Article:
- Take a phone. Make sure it’s fully charged before you set out. And as mobile coverage can be patchy on the mountain, make sure you let someone know where you are going and what time you expect to return. The phone is not only a way of getting in touch with someone should you get into any trouble while out walking, but the emergency services can also – in certain cases – access your location through the phone’s GPS system, so the phone really could become a crucial piece of equipment. Not all phones have a GPS tracker, so if you are unsure, ask at a mobile phone shop what the phone’s capabilities are, and that way you’ll know whether it’s sufficient for your needs.
- Bring a map and compass. People are becoming reliant on their phones for figuring out where they are on the mountain, and also for directions. But if phone coverage is patchy, these may not work properly, and phones have been known to lose power unexpectedly. Battery power can decrease quite suddenly when apps like maps are open, so you really want to save your phone’s power for speaking with the emergency services.
- Of course a map and compass may not be of any use if you don’t know how to use them. What do you do if the weather changes suddenly or visibility deteriorates on the mountain? This is where navigational skills can be crucial. The Sligo Mountaineering Club runs courses on different aspects of safety on the mountain at different times of the year – check out www.sligomountaineeringclub.com for details on these. And if you do get lost or can’t find your way, and don’t have the skills to descend the mountain, the important thing is not to panic. Stay where you are, and if the conditions don’t improve, call the emergency services on 112 or 999. They may be able to help you find the path by tracking your co-ordinates remotely, and failing that, they’ll send people out to help you.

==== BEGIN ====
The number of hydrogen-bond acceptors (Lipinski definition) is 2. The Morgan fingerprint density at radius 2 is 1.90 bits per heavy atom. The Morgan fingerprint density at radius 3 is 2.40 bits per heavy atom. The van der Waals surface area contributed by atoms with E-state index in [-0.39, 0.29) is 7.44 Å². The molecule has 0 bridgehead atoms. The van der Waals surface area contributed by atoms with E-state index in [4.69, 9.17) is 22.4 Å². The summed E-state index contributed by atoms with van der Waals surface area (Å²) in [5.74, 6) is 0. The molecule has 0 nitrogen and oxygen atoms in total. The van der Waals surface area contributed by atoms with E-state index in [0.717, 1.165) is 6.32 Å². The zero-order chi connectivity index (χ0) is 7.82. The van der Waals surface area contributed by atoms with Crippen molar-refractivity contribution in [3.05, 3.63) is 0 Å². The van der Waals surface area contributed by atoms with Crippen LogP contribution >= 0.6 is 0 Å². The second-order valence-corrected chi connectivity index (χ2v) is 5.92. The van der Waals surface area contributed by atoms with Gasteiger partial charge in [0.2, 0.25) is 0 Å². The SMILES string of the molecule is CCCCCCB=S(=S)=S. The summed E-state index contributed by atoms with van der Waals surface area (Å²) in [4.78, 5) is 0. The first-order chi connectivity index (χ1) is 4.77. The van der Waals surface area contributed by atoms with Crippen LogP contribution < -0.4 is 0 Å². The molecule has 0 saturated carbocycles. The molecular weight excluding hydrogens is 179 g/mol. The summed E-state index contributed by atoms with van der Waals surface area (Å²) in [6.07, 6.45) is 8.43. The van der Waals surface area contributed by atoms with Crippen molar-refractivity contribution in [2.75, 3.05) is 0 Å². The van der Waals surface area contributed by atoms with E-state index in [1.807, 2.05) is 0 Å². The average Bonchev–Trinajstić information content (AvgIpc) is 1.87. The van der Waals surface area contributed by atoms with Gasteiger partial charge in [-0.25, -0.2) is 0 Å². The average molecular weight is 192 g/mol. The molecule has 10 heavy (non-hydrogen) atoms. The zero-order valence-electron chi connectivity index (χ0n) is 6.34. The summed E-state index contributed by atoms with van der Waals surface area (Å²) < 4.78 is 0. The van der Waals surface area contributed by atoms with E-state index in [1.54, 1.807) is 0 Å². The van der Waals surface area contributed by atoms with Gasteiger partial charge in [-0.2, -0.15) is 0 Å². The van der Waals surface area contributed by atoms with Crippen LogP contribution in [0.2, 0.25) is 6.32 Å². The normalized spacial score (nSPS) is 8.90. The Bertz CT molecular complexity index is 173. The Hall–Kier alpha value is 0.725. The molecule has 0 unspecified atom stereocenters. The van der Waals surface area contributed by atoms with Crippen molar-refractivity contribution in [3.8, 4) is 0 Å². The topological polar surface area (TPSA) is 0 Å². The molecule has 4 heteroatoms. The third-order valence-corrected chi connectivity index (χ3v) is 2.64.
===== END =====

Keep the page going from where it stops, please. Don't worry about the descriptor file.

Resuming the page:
- Wear the correct clothing. Several light layers rather than one heavy fleece top is recommended. You can remove and add layers as you need them. A good pair of hiking boots is also important of course, as is a backpack which can hold a spare change of dry clothing, a torch with spare batteries, some refreshments like a hot drink, water and some food. You can also add items like map and compass, a whistle for drawing attention, and a first aid kit. In terms of clothing, you should have a hat and gloves, waterproof trousers and jacket and thick socks, and there’s a huge range of these on the market. The general rule about these is that you get what you pay for. So if you are uncertain about whether you’ll walk regularly, maybe it’s best not to buy expensive kit for a while, but then again the more expensive gear should last longer, so it’s a personal choice.
Finally, wherever you walk make sure you respect the countryside, park your car considerately, keep dogs on a leash, take your rubbish home and adhere to the Leave No Trace policy. Enjoy the walks, and visit the SligoWalks.ie website for details on great walks locally to suit all levels and to download the safety booklet from Mountaineering Ireland.